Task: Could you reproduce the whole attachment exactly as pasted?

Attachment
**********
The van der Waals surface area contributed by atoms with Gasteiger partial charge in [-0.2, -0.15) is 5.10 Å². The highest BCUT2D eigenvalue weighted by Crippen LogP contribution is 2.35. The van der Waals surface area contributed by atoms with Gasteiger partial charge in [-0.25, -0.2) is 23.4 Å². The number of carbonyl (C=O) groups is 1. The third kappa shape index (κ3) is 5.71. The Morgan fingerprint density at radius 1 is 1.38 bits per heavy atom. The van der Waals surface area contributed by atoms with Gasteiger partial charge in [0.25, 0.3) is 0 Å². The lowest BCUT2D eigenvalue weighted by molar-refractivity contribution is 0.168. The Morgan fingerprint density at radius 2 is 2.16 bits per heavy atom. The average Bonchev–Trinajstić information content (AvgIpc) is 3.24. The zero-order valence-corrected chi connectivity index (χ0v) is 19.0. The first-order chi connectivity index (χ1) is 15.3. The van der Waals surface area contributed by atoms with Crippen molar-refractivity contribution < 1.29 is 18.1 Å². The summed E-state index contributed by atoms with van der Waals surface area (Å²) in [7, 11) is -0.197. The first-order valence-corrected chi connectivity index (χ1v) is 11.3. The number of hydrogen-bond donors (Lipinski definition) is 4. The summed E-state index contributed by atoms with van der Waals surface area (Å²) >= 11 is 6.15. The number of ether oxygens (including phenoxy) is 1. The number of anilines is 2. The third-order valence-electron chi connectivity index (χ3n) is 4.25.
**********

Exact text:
The van der Waals surface area contributed by atoms with Gasteiger partial charge in [-0.2, -0.15) is 5.10 Å². The highest BCUT2D eigenvalue weighted by Crippen LogP contribution is 2.35. The van der Waals surface area contributed by atoms with Gasteiger partial charge in [-0.25, -0.2) is 23.4 Å². The number of carbonyl (C=O) groups is 1. The third kappa shape index (κ3) is 5.71. The Morgan fingerprint density at radius 1 is 1.38 bits per heavy atom. The van der Waals surface area contributed by atoms with Gasteiger partial charge in [0.25, 0.3) is 0 Å². The lowest BCUT2D eigenvalue weighted by molar-refractivity contribution is 0.168. The Morgan fingerprint density at radius 2 is 2.16 bits per heavy atom. The average Bonchev–Trinajstić information content (AvgIpc) is 3.24. The zero-order valence-corrected chi connectivity index (χ0v) is 19.0. The first-order chi connectivity index (χ1) is 15.3. The van der Waals surface area contributed by atoms with Crippen molar-refractivity contribution < 1.29 is 18.1 Å². The summed E-state index contributed by atoms with van der Waals surface area (Å²) in [7, 11) is -0.197. The first-order valence-corrected chi connectivity index (χ1v) is 11.3. The number of hydrogen-bond donors (Lipinski definition) is 4. The summed E-state index contributed by atoms with van der Waals surface area (Å²) >= 11 is 6.15. The number of ether oxygens (including phenoxy) is 1. The number of anilines is 2. The third-order valence-electron chi connectivity index (χ3n) is 4.25.